The folks from market researcher GfK said this today from NEW YORK—According to GfK MRI’s Survey of the American Consumer, which surveys around 25,000 people in person annually, Millennials (ages 18 to 34) account for 43 percent of the “cordless” population – those who have never had cable, satellite or fiber-optic TV service and those who have “cut the cord.” That is by far the largest generational subsection of the cord-free group. Almost one-third (30 percent) of all U.S. Millennials are cordless, compared to just 16 percent of Boomers.
These untethered Millennials turn to streaming for TV and video, spending two-thirds (65 percent) of their viewing time streaming via a TV set or other device. That is almost double the proportion for cordless Boomers (36 percent), who instead spend the majority (56 percent) of their viewing time watching live TV on a TV set over the airwaves.
GfK MRI also found that, compared to all Millennials, those who have cut the cord are more likely to use some key streaming entities. Their favorites are fairly standard—YouTube, Netflix, Hulu, and Amazon Prime; but they also over-index for smaller entities like Crunchy Roll (241), Twitch (167), and the Adult Swim App (146).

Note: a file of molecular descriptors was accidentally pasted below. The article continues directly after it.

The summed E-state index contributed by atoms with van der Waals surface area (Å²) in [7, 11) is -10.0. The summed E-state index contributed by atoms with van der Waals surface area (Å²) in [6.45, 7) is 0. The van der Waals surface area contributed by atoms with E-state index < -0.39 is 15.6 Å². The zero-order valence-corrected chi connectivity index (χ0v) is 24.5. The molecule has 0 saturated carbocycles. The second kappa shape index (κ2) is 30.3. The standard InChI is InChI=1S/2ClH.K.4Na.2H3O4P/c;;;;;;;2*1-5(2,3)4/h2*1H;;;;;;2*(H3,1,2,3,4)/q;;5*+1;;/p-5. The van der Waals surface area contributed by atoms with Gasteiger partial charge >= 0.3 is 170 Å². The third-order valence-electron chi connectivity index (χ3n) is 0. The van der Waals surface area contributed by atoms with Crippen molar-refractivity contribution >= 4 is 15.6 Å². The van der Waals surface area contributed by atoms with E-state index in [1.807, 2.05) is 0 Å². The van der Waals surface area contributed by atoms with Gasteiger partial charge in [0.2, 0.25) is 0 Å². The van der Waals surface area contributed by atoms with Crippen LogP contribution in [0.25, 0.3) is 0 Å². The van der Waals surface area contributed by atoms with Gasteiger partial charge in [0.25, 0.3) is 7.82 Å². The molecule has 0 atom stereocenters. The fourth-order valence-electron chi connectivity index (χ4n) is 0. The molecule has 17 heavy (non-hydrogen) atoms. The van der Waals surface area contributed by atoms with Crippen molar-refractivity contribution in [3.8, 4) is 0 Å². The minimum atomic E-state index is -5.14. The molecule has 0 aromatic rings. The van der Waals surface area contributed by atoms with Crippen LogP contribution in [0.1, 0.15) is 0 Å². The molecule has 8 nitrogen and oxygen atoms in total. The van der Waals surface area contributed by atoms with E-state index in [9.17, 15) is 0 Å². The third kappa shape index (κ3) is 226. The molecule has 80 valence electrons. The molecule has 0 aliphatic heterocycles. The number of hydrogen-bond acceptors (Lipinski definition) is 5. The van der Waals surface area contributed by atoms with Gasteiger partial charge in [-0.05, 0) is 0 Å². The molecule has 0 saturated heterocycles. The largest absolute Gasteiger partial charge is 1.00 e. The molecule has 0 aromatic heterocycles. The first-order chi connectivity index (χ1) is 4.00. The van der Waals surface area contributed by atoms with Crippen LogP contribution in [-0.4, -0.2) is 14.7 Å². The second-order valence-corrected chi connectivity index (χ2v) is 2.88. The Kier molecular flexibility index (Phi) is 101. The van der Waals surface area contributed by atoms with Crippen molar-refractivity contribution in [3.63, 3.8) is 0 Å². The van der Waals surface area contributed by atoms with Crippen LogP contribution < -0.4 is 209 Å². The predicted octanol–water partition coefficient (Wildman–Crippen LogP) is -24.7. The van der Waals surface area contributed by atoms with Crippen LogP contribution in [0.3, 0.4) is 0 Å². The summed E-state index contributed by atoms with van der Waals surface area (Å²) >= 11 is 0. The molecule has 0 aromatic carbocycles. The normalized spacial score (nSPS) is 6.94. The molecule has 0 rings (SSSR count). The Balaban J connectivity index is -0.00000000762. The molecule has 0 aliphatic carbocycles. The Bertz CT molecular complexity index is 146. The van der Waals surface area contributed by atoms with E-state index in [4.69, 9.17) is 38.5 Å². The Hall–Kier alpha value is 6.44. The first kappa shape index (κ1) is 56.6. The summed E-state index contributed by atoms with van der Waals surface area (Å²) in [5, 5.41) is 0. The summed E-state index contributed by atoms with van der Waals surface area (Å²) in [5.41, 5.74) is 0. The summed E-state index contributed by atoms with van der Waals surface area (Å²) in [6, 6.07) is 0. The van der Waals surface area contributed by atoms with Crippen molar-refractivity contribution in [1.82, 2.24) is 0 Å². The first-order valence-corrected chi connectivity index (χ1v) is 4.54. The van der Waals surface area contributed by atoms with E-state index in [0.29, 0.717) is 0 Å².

Cordless Millennials place a premium on being independent, preferring to watch TV or video whenever and wherever they want. They are most likely to define “TV” as anything they can watch on any device—a TV, laptop, smartphone, or tablet. And when they sit down to watch TV or video, they are most likely to go to a specific show on a streaming service—with one-third (34 percent) of cord-free Millennials citing this as their default viewing strategy.
GfK MRI’s study also shows that Millennials are hard to reach because they are 44 times more likely to be cord-free than the average US consumer Cordless Millennials also do not use much media except for Internet—they are heavy streamers, heavy binge viewers, but light on overall TV watching.
“One in three Millennials is living without a cord, so understanding this population is a major priority for advertisers and marketers,” said Karen Ramspacher, senior vice president of Consumer Insights & Trends at GfK MRI. “These viewers are huge fans of quality programming and content, but they are not fond of being told where, when and how they should watch it. They view streaming services as well worth the money and producers of the best shows ‘on TV.’ Appealing to this unusual combination of untethered living and discernment about content represents a sweet spot for marketers representing millions of brands worldwide.”
The findings come from GfK MRI’s Cord Evolution research and are based on around 25,000 respondents in GfK MRI’s Survey of the American Consumer.
October 14, 2013
“Gen X/Y, Boomers Watching Less Broadcast TV”
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